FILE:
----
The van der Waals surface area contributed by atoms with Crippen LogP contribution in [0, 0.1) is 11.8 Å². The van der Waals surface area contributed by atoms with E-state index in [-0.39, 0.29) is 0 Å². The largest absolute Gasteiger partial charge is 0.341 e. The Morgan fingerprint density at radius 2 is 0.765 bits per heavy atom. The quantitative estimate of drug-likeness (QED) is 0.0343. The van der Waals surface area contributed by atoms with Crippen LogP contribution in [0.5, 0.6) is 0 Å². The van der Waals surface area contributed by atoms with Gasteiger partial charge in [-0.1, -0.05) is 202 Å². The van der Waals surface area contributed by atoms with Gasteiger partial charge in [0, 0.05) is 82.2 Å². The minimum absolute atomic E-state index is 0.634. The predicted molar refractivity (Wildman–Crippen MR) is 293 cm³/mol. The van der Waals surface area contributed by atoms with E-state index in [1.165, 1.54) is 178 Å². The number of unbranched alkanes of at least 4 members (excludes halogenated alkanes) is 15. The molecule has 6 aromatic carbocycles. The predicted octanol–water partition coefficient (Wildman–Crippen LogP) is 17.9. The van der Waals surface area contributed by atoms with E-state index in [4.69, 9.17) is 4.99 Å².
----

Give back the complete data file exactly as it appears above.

The van der Waals surface area contributed by atoms with Crippen LogP contribution in [0, 0.1) is 11.8 Å². The van der Waals surface area contributed by atoms with E-state index in [-0.39, 0.29) is 0 Å². The largest absolute Gasteiger partial charge is 0.341 e. The Morgan fingerprint density at radius 2 is 0.765 bits per heavy atom. The quantitative estimate of drug-likeness (QED) is 0.0343. The van der Waals surface area contributed by atoms with Crippen LogP contribution in [0.5, 0.6) is 0 Å². The van der Waals surface area contributed by atoms with Gasteiger partial charge in [-0.1, -0.05) is 202 Å². The van der Waals surface area contributed by atoms with Gasteiger partial charge in [0, 0.05) is 82.2 Å². The minimum absolute atomic E-state index is 0.634. The predicted molar refractivity (Wildman–Crippen MR) is 293 cm³/mol. The van der Waals surface area contributed by atoms with E-state index in [1.165, 1.54) is 178 Å². The number of unbranched alkanes of at least 4 members (excludes halogenated alkanes) is 15. The molecule has 6 aromatic carbocycles. The predicted octanol–water partition coefficient (Wildman–Crippen LogP) is 17.9. The van der Waals surface area contributed by atoms with E-state index in [4.69, 9.17) is 4.99 Å².